Mud bath in the Dead Sea: Sean, Luke, Declan, and Daphne Sander

As an ESL Specialist Teacher with the Holy Spirit Catholic School Division, Daphne Sander (BA/BEd ’92) meets with families who come from different parts of the world, providing support and helping students transition to life within Southern Alberta.

This role has given Daphne a unique perspective and has helped shape her sense of wellness and gratitude: “When I hear the stories of what some people have had to endure or overcome in order to live here, I recognize that we are in a very privileged position,” says Daphne.

“Meeting with these families and having them share their stories and background gives me an idea of how we can support these students,” Daphne continues, “What they have to share is very interesting, oftentimes sad, and it's a good reminder of what we have here in Canada.”

What activity would you say contributes most to your personal sense of wellness?
I’m not sure that I can just narrow that down to just one, but I was thinking about this beforehand and how spending time with family and friends is really at the heart of everything. That’s really what makes things special for me. I’m fortunate to have a big family, and a really great friend network. Doing things with these groups revolves a lot around travel as well. I love travelling, I love food, so I love trying different types of food from different cultures.

Prior to everything shutting down and changing due to COVID, our family had travelled to Israel, and that was an incredible experience. That whole year was incredible — we visited our son who was studying in England, another son who was studying in Victoria, and we’d been to Israel to visit another son who was doing a co-op there. In between all that travel, we’d also visited a few places in the United States. After we returned from Israel, I decided that every year I would like to plan a trip to a new country, somewhere that is different and would provide new cultural perspectives. And then of course, COVID hit and plans changed.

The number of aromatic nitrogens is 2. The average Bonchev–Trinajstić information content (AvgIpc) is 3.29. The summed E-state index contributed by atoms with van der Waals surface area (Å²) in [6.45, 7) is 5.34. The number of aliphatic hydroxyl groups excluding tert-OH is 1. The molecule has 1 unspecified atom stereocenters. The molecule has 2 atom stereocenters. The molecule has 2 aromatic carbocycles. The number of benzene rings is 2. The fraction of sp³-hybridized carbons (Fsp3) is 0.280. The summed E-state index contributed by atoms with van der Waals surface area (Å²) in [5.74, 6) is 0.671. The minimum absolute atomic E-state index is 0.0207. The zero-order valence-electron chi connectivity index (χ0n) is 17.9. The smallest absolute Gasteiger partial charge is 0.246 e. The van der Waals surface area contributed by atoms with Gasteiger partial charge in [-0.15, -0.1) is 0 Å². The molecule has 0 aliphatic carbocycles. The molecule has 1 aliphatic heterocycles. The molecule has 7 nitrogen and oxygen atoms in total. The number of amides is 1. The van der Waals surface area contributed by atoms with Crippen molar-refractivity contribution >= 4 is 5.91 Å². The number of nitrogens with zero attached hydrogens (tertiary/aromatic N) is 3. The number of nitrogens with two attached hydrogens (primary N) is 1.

Camel ride following trip to Ein Gedi (natural spring reserve): Declan and Daphne Sander

Other than travel, living in Lethbridge we have the beautiful coulees, and our house is right next to them, so I spend a lot of time walking in the coulees with friends and family. I also love reading and learning about other cultures.

How do you think having a strong family and friend network has benefited you as an educator?
I think it really speaks to the importance of connection and developing that relationship with others. As educators, we need to develop a connection with students for them to feel comfortable with us. And it’s often the small things.

My office is actually in a junior high school, and on the first few days of school I notice things like the Grade 7’s who are all learning how to use a lock for the first time, and the look of terror as they are trying to figure this out. If you can help them with the small things like that, you develop a connection with them, and then they are more willing to come ask you for help with the bigger things.

What would you say you are most grateful for at this moment?
I’m very grateful for my family — my husband and my four kids and their significant others. My youngest just graduated high school last year and he’s now at the University of Calgary, so with four kids away at different universities we don’t have anyone at home. With that, I’m really grateful for the opportunity we get every day to text. Well, I text them, and whether they respond or not it doesn’t really matter, I know that they’ll see the message and know that I’m thinking about them.